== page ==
Date: 27 Dec 2006
Visual Fixation Patterns during Reciprocal Social Interaction Distinguish a Subgroup of 6-Month-Old Infants At-Risk for Autism from Comparison Infants
Rent the article at a discountRent now
* Final gross prices may vary according to local VAT.Get Access
Thirty-one infant siblings of children with autism and 24 comparison infants were tested at 6 months of age during social interaction with a caregiver, using a modified Still Face paradigm conducted via a closed-circuit TV-video system. In the Still Face paradigm, the mother interacts with the infant, then freezes and displays a neutral, expressionless face, then resumes interaction. Eye tracking data on infant visual fixation patterns were recorded during the three episodes of the experiment. Using a hierarchical cluster analysis, we identified a subgroup of infants demonstrating diminished gaze to the mother’s eyes relative to her mouth during the Still Face episode. Ten out of the 11 infants in this subgroup had an older sibling with autism.
Aldenderfer, M. S., & Blashfield, R. K. (1984). Cluster analysis (Sage University Paper series on Quantative Applications in the Social Sciences, No. 07-044). Beverly Hills, CA: Sage.
American Psychiatric Association (2000). Diagnostic and statistical manual of mental disorders, 4th edn., text revision (DSM-IV-TR). Washington DC.
Dalton, K. M., Nacewicz, B. M., Johnstone, T., Schaefer, H. S., Gernsbacher, M. A., & Goldsmith, H. H., et al. (2005). Gaze fixation and the neural circuitry of face processing in autism. Nature Neuroscience, 8(4), 519–526.PubMed
Dawson, G., Osterling, J., Meltzoff, A. N., & Kuhl, P. (2000). Case study of the development of an infant with autism from birth to two years of age. Journal of Applied Developmental Psychology, 21(3), 299–313.CrossRef
Dawson, G., Webb, S. J., Wijsman, E., Schellenberg, G., Estes, A., & Munson, J., et al. (2005). Neurocognitive and electrophysiological evidence of altered face processing in parents of children with autism: Implications for a model of abnormal development of social brain circuitry in autism. Development and Psychopathology, 17(3), 679–697.PubMedCrossRef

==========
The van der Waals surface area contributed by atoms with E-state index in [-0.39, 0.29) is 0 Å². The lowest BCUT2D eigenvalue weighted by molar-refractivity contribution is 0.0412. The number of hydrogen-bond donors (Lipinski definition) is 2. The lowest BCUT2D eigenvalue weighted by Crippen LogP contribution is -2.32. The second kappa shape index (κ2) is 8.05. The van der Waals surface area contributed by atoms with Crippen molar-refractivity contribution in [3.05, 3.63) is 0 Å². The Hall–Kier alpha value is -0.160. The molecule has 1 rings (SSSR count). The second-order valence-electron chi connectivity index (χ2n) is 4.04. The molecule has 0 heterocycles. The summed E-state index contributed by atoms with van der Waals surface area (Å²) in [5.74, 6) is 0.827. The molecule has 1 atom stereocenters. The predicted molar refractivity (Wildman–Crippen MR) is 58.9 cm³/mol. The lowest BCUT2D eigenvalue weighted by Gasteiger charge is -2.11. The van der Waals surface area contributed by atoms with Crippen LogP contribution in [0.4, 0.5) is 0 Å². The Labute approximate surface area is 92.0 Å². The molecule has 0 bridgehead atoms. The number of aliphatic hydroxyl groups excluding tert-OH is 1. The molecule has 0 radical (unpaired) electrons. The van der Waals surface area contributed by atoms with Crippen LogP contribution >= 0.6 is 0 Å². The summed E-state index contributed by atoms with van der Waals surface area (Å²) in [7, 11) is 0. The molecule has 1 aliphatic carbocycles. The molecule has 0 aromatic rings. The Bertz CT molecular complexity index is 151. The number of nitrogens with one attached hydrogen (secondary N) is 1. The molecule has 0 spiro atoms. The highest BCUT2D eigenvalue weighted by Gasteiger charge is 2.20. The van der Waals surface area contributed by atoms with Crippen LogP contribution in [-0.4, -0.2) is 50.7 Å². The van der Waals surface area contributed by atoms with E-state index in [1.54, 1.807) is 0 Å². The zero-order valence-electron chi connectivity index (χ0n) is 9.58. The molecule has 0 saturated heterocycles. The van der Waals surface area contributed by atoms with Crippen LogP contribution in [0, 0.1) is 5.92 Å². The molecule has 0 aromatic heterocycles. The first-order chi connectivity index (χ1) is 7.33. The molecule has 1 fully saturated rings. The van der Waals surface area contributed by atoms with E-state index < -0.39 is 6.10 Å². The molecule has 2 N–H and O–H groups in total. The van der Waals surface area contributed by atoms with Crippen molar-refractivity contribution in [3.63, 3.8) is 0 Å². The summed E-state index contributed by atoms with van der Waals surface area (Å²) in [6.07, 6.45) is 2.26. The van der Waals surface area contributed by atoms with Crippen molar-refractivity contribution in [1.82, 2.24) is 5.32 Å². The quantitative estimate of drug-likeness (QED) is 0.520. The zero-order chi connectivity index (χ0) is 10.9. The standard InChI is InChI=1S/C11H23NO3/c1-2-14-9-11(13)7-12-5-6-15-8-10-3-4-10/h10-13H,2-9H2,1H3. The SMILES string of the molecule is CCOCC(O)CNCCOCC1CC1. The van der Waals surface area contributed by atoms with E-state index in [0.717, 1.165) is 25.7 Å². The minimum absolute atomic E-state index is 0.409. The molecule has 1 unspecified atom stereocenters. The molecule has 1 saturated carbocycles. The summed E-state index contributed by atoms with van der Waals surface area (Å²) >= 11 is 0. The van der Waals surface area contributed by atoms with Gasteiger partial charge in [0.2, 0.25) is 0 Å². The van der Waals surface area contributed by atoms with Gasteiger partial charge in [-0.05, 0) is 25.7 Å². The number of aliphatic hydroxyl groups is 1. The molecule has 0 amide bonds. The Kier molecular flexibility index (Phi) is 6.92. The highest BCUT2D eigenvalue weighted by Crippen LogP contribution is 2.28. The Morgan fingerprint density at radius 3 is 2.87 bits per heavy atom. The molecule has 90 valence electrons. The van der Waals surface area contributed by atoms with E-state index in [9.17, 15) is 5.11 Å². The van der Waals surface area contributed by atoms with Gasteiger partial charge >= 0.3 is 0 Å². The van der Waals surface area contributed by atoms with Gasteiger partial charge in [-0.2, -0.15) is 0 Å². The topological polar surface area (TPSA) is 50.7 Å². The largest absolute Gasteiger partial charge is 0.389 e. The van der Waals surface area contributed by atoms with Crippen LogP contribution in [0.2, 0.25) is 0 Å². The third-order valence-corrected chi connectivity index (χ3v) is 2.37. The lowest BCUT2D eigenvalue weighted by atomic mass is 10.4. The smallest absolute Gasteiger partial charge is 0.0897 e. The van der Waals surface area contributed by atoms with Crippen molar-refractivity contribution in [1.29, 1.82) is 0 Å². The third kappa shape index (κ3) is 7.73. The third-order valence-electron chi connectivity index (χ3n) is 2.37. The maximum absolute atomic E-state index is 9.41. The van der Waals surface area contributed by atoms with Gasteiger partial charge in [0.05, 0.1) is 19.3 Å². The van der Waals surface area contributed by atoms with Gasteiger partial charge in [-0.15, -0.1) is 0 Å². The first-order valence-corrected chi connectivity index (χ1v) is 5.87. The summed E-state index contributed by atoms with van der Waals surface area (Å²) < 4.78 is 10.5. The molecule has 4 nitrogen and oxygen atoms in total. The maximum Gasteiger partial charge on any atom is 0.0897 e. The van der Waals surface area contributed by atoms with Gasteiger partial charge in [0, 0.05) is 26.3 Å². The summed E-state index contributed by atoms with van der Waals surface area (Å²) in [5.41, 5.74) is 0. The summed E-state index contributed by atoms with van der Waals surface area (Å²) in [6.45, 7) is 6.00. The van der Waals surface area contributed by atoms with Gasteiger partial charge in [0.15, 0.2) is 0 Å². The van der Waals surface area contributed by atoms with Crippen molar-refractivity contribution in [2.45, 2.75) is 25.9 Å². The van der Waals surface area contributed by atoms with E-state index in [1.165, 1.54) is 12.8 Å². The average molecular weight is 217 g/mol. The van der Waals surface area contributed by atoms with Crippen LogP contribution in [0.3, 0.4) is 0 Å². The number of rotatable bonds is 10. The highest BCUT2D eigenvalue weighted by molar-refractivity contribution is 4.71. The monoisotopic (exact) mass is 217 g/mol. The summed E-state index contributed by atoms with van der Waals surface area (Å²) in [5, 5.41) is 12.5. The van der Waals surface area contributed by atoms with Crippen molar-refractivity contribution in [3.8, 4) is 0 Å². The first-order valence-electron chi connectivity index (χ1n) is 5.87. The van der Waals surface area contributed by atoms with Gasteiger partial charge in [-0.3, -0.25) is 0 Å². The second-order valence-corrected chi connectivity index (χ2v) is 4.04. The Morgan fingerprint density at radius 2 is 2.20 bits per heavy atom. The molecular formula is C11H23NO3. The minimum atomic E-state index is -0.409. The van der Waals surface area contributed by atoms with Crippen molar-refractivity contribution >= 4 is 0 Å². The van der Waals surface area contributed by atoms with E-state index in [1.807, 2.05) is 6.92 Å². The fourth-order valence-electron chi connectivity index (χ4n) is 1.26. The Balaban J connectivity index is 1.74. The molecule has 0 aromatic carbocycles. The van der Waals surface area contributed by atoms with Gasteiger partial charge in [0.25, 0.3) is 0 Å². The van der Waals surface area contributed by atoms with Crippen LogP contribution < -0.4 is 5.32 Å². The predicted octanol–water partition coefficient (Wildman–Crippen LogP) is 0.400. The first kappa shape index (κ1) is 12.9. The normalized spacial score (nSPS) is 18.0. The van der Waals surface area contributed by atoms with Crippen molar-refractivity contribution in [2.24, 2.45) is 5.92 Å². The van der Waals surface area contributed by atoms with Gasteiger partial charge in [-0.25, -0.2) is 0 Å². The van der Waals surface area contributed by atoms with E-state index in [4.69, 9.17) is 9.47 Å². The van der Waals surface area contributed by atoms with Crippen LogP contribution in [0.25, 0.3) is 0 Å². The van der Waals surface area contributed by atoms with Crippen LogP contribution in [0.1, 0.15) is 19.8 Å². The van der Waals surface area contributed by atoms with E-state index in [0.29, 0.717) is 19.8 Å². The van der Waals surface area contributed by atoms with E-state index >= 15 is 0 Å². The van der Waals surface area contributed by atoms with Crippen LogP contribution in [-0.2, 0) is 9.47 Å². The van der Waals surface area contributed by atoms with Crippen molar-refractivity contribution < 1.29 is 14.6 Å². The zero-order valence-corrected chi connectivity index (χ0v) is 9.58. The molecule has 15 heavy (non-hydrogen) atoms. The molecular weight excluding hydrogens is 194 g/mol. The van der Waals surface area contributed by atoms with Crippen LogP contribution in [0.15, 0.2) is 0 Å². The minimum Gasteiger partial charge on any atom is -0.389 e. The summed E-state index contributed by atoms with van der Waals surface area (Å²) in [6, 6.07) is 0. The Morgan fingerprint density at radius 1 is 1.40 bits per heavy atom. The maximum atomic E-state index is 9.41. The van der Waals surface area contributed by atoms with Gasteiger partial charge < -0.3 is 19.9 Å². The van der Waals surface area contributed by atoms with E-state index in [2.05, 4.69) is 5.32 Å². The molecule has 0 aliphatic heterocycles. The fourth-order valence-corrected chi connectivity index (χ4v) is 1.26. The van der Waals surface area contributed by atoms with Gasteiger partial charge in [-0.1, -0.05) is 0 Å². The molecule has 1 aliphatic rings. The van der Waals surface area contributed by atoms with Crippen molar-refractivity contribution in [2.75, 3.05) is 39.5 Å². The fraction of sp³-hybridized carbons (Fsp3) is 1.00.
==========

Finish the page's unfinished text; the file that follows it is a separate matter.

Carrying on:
Dorris, L., Espie, C. A. E., Knott, F., & Salt, J. (2004). Mind-reading difficulties in the siblings of people with Asperger’s syndrome: Evidence for a genetic influence in the abnormal development of a specific cognitive domain. Journal of Child Psychology and Psychiatry, 45(2), 412–418.PubMedCrossRef
Hobson, R. P., Ouston, J., & Lee, A. (1988). What’s in a face? The case of autism. British Journal of Psychology, 79(4), 441–453.PubMed
Hunnius, S., & Geuze, R. H. (2004). Developmental changes in visual scanning of dynamic faces and abstract stimuli in infants: A longitudinal study. Infancy, 6(2), 231–255.CrossRef
Jemel, B., Mottron, L., & Dawson, M. (2006). Impaired face processing in autism: Fact or artifact? Journal of Autism and Developmental Disorder, 1–16.
Lansing, C. R., & McConkie, G. W. (2003). Word identification and eye fixation locations in visual and visual-plus-auditory presentations of spoken sentences. Perception & Psychophysics, 65(4), 536–552.
Pascalis, O., Deschonen, S., Morton, J., Deruelle, C., & Fabregrenet, M. (1995). Mothers face recognition by neonates – a replication and an extension. Infant Behavior & Development, 18(1), 79–85.CrossRef
Ritvo, E. R., Jorde, L. B., Mason-Brothers, A., Freeman, B. J., & et al. (1990). The UCLA-University of Utah epidemiologic survey of autism: Recurrence risk estimates and genetic counseling. American Journal of Psychiatry, 146(8), 1032–1036.
Sasson, N. J. (2006). The development of face processing in autism. Journal of Autism and Developmental Disorders, 36(3), 381–394.CrossRef
Schultz, R. T., Grelotti, D. J., Klin, A., Kleinman, J., Van der Gaag, C., & Marois, R., et al. (2003). The role of the fusiform face area in social cognition: Implications for the pathobiology of autism. Philosophical Transactions of the Royal Society of London. Series B, Biological Sciences, 358(1430), 415–427.PubMedCrossRef
Sumi, S., Taniai, H., Miyachi, T., & Tanemura, M. (2006). Sibling risk of pervasive developmental disorder estimated by means of an epidemiologic survey in Nagoya, Japan. Journal of Human Genetics.
Tarabulsy, G. M., Provost, M. A., Deslandes, J., St-Laurent, D., Moss, E., & Lemelin, J.-P., et al. (2003). Individual differences in infant still-face response at 6 months. Infant Behavior & Development, 26(3), 421–438.CrossRef
Toda, S., & Fogel, A. (1993). Infant response to the still-face situation at 3 and 6 months. Developmental Psychology, 29(3), 532–538.CrossRef
Yarbus, A. L. (1961). Eye movements during the examination of complicated objects. Biofizika, 6(2), 52–56.PubMed
Zwaigenbaum, L., Bryson, S. E., Brian, J., Roberts, W., & Szatmari, P. (2005). Developmental spectrum among infant siblings of children with autism. Paper presented at the Society for Research in Child Development, Atlanta, Georgia.
- Visual Fixation Patterns during Reciprocal Social Interaction Distinguish a Subgroup of 6-Month-Old Infants At-Risk for Autism from Comparison Infants
Journal of Autism and Developmental Disorders
Volume 37, Issue 1 , pp 108-121
- Cover Date
- Print ISSN
- Online ISSN
- Kluwer Academic Publishers-Plenum Publishers
- Additional Links
- Still Face paradigm
- Visual fixation patterns
- Eye–Mouth Index (EMI)
- Face perception
- High-risk infants
- Industry Sectors
- Author Affiliations
- 1. Neuroscience Graduate Group and School of Medicine, Class 2008, University of California, Davis, CA, USA
- 2. Department of Psychiatry and Behavioral Sciences, School of Medicine, University of California, Davis, CA, USA
- 3. M.I.N.D. Institute, University of CA, Davis Medical Center, 2825 50th St., Sacramento, CA, 95817, USA